Monday, October 26, 2009

Describing Description Descriptively

Once more it has been quite a while since my last post, due again to my growing business (I've had LOTS of school work lately). But due to the amount of people bugging me about a new post, I've kicked homeowork out of site and am typing this out for all of you.

Hope it's worth it to you.

I've been told by some of the few who've read my real writing, as in stuff I took my time on and actually EDITED, that I'm pretty good with descriptions. Complimants are always nice to get but ones referring to detail are especially appreciated, mainly because I've worked so hard at honing descriptions.

I'm sure all of you know what a description is, but I think I'll define it for the sake of this post.

Descriptions in writing are the words, sentences, and paragraphs that let the reader feel and imagine the world in which the story being read takes place. Whether this world be real or fantastical writers must prove to their readers its reality by way of description.

Clever definition eh?

But it is so true!

Without descriptions a story is rendered powerless and pointless. Because if it is true that descriptive writing is a necessary tool in making the reader believe the story and if it is also true that without the suspense of disbelief (the term referring to when a reader/movie-watcher loses sense of reality and falls into a story) a story is no good, then it must be absolutely needed to have good description in writing.

A lot of words to say something so simple, I know. But I think it's best that way.

Descriptions are a must in writing, and once more it can be difficult to find the right amount of it needed and the right way to portray it.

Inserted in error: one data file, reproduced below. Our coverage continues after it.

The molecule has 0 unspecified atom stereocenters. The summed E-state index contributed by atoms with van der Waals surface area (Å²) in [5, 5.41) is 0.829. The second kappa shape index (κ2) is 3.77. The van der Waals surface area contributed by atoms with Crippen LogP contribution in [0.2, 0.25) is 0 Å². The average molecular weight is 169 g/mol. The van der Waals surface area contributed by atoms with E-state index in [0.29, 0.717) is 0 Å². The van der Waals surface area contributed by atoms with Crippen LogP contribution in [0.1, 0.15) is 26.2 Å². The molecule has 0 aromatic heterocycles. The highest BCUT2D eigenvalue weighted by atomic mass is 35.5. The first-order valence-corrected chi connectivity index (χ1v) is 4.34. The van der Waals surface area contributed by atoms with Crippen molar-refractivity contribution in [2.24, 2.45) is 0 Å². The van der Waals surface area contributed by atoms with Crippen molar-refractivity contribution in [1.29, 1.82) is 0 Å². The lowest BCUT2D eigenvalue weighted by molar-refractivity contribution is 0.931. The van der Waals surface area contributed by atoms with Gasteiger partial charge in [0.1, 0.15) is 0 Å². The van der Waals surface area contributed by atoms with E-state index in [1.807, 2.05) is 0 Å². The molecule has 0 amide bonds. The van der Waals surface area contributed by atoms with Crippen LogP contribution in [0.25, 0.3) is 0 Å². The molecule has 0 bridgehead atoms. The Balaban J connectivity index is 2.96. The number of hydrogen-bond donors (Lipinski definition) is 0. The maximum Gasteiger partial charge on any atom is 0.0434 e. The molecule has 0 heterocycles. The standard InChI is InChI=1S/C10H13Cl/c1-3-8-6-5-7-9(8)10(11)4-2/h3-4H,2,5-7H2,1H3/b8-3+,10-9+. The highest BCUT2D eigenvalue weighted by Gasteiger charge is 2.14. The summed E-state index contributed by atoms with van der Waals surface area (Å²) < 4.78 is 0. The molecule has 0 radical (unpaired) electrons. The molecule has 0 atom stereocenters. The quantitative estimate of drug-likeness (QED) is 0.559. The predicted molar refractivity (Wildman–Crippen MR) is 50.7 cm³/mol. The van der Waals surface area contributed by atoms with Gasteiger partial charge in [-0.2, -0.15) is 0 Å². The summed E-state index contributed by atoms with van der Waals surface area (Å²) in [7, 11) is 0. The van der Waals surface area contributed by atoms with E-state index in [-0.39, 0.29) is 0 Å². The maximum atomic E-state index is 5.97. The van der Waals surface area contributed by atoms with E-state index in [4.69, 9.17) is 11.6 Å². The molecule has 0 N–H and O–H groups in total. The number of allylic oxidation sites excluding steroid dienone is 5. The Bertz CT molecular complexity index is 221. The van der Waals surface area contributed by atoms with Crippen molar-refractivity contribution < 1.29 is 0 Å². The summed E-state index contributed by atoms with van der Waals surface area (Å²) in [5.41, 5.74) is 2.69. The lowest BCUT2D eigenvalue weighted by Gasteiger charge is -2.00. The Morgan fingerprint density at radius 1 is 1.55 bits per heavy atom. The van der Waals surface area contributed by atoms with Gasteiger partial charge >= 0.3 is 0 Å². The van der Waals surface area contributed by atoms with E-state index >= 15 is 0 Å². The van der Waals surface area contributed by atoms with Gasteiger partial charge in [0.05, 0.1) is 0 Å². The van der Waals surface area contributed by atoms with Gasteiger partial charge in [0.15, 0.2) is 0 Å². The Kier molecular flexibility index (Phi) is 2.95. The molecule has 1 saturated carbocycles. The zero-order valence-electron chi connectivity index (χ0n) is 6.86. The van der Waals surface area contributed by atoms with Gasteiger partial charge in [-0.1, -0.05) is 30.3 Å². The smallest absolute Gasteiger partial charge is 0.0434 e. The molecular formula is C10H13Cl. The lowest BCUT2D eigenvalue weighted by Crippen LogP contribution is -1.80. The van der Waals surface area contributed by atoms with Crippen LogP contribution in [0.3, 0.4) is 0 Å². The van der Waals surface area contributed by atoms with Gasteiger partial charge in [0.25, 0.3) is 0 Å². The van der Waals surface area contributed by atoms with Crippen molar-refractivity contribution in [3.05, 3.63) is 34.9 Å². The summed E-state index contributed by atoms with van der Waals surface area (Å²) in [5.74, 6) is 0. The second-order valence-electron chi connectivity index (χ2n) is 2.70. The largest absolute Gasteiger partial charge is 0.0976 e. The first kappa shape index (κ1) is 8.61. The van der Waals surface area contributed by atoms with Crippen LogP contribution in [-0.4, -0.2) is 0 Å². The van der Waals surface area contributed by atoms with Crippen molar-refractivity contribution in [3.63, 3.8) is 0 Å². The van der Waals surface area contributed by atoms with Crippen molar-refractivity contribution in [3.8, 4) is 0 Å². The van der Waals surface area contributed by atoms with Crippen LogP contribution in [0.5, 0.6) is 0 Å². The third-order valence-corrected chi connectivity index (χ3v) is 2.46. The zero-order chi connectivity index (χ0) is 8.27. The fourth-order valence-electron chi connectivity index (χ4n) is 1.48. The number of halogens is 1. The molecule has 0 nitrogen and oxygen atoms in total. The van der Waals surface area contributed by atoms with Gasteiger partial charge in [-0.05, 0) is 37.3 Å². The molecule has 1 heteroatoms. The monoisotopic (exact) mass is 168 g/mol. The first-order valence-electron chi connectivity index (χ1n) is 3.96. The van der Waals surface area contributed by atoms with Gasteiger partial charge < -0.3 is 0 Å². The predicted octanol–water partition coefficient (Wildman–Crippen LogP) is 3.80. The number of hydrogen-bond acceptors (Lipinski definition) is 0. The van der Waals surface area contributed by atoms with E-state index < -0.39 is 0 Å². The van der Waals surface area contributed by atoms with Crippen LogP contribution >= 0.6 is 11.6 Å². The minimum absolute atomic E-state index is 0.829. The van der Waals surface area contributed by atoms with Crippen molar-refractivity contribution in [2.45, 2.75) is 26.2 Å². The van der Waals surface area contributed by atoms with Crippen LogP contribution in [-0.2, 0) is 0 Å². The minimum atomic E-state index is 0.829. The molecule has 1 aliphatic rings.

Well, I've picked up a few tricks and advice from others in my short time in the writing world. Seems I now have a way to pass them on to others.

First off is the question of what to describe.

Some writers describe everything, often even unneeded information. Some people like having an over detailed description, more power to them....but I don't.

And I honestly don't know anyone personally that does.

The answer to this question is simple, describe only that which is direly important to a story. If your character is swimming from an enemy there's no need to say that a sparkling blue fish, with glowing round eyes, swam by. It's distracting--detailed yes, but unimportant and distracting from the scene.

You can still describe this in detail, but describe things based on their worth not in the whim of the moment (don't anaylise that statement :P ).

Next begs the problem of how much to describe

Detail, as noted, is important. But how much is too much? In my opinion, hopefully I don't get shot here, some older works including the Lord of the Rings go a little overboard in descriptions. It is my belief, and others it seems, that detail should be based on two things.

Number one, the pace of the scene.

If the scene you are writing is a fast paced action-packed scene don't bother with description at all! I say this to make the point. If a guy is sword fighting the enemy don't be like "The swords clashed above their heads. The tree to his right was a sparkling green on the left though the leaves on the opposing side had all died."